LONELINESS is one of the major issues facing society, and it’s getting worse, writes Lori Anderson
In space, no-one can hear you scream with loneliness. On our little corner of earth, on sofas around the country, the sniffles and tears of viewers will be all too audible as John Lewis has released its latest festive heartbreaker and as you will all know by now, it concerns the lonely plight of the Man in the Moon. To an icy rendition of Half A World Away by Oasis, a little girl with an inquisitive nature and a powerful telescope spots an old man in a clapboard house living in a crater on the moon.
In a scene that echoes the Pixar movie UP she sends him a Christmas present carried aloft on a basket tied to helium balloons: it’s a telescope and now he too can see her and hopefully feels a little less alone.
Personally I thought it would exacerbate his loneliness to gaze down and see us all frolicking with our crackers and streamers and festive cheer. How will we react to this? Is it enough to simply snuggle down on the sofa and feel maudlin and mildly upset at the plight of a fictitious character?
The department store has labelled specific products whose profits will go directly to Age UK but I’d hope that the British public could be galvanised to act more directly, to make the effort to visit an elderly neighbour and check that they are coping and not simply assume that someone else will do so; to take time to listen when an elderly person begins a conversation in the supermarket queue or even join one of the many charities who seek to befriend and support the elderly. It would be more than a charitable act, it would be an astute investment, after all, we will all grow old, if we are lucky.
What may surprise many is that the emotions of loneliness appear to be almost 50 per cent heritable. A Dutch study of twins found that when one twin was feeling lonely, their twin brother or sister felt the same way in 48 per cent of cases even when environmental influences were taken into account.
This means that just over half or 52 per cent of our loneliness comes from our circumstance and environment and loneliness is spreading out like a grey, bleak fog throughout society. A study by the UK Mental Health Foundation found that only 22 per cent of people surveyed never felt lonely, while 42 per cent currently felt depressed through loneliness.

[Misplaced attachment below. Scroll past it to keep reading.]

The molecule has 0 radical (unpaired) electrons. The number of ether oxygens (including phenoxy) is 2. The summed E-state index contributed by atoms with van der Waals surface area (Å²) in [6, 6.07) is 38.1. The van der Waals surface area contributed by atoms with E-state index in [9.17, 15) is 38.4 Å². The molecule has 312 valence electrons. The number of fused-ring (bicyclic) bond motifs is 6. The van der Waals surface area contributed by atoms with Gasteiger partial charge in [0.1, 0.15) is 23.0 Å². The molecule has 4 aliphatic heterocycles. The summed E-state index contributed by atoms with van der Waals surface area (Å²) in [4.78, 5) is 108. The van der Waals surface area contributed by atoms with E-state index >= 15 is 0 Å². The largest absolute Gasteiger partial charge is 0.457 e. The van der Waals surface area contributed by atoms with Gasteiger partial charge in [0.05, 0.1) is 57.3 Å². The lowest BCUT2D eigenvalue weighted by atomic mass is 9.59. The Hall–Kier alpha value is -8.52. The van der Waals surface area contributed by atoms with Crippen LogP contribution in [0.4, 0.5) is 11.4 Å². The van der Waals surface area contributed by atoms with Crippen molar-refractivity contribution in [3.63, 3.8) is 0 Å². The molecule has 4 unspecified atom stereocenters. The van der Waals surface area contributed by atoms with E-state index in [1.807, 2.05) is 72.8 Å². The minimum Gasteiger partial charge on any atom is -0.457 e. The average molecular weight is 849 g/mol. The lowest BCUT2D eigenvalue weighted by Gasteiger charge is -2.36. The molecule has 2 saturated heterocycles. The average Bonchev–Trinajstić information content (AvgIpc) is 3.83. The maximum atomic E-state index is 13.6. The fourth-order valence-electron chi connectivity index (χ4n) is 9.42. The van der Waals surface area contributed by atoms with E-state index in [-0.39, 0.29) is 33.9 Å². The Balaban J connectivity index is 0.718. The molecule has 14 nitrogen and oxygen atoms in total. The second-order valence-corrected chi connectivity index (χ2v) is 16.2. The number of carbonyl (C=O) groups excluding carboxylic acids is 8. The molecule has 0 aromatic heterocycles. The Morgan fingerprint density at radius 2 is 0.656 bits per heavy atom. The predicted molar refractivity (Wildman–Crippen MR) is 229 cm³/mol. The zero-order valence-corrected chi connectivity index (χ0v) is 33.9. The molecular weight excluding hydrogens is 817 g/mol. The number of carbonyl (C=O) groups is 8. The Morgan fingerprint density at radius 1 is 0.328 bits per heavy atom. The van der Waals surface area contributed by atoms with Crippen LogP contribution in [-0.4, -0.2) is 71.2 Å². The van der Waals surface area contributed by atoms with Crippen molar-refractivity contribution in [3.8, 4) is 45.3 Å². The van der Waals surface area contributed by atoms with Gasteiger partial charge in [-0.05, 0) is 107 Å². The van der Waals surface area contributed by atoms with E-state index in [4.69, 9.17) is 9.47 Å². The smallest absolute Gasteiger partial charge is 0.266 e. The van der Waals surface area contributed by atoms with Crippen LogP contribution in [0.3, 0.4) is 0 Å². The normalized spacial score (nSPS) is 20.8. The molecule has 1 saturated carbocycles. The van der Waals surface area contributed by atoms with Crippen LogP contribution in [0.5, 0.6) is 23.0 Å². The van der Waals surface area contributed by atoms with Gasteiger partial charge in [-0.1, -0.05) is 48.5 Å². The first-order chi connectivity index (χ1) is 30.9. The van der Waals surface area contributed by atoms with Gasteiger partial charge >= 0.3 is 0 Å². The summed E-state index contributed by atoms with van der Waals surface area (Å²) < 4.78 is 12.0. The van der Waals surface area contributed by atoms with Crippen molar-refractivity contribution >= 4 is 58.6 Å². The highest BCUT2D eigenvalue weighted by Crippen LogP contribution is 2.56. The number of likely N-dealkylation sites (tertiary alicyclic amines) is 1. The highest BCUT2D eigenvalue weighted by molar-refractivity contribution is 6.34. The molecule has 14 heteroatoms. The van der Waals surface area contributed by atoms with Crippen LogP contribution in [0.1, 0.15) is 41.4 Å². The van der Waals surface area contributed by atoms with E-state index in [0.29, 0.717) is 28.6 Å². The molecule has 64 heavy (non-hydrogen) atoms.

The German psychoanalyst Freida From-Reichmann was one of the first people among the psychological and medical community to recognise the destructive power of loneliness which she believed lay at the heart of nearly all mental illness. In 1959 Reichmann, who moved to America to escape the Nazi persecution of the Jews, wrote a critically acclaimed essay “On Loneliness” in which she defined loneliness as an interior, subjective experience and skewered it as “the want of intimacy”. She also captured why we so often retreat from lonely people because the ghost of loneliness “touches on our own possibility of loneliness” as she explained: “We evade it and feel guilty.”
Yet our evasion is the cruel component part of loneliness, because lonely people not only feel alone but also feel both rejected and abandoned. The effect of this rejection can be comparable to a physical pain.
A study by neuroscientists of how people react when they have been snubbed and rejected found that a specific part of the brain lights up, the dorsal interior cingulate cortext, since you ask, and that it is this specific part of the brain that lights up when the body feels physical pain.
As social animals, we are not designed to cope well on our own. Anthropologists believe our nervous system is wired to overreact to isolation and lack of human company as a means of driving us back to the warmth and security of the tribe. Advances in biology, the study of genes and neurobiology means that we now know that loneliness shakes up the molecules of our genes, cancerous tumours metastasize faster in lonely people.
A medical study of new students at Ohio State University found that those who were unhappy at not having yet made close friends displayed “body symptoms of distress”; they slept poorly and had high levels of cortisol, they also had higher than normal vascular resistance, which is caused by body tissue becoming inflamed and arteries narrowing, and high vascular resistance contributes to high blood pressure.
So what of our own men and women on the moon? The Royal Voluntary Service in Scotland reported a few years ago that 11 per cent of older people were in a position where their nearest child lived more than one hour’s drive away and so half of them enjoyed a visit every two to six months. In Scotland there are 408,000 people over 75, and by 2030 there will be 656,000, a rise of 248,000.
As Guy De Maupassant wrote: “Solitude is dangerous for the active mind. We need men who can think and talk around us. When we are alone for a long time, we people space with phantoms.”
The sad but unavoidable fact is that loneliness is not just an affliction of the old and it shouldn’t only be tackled at Christmas.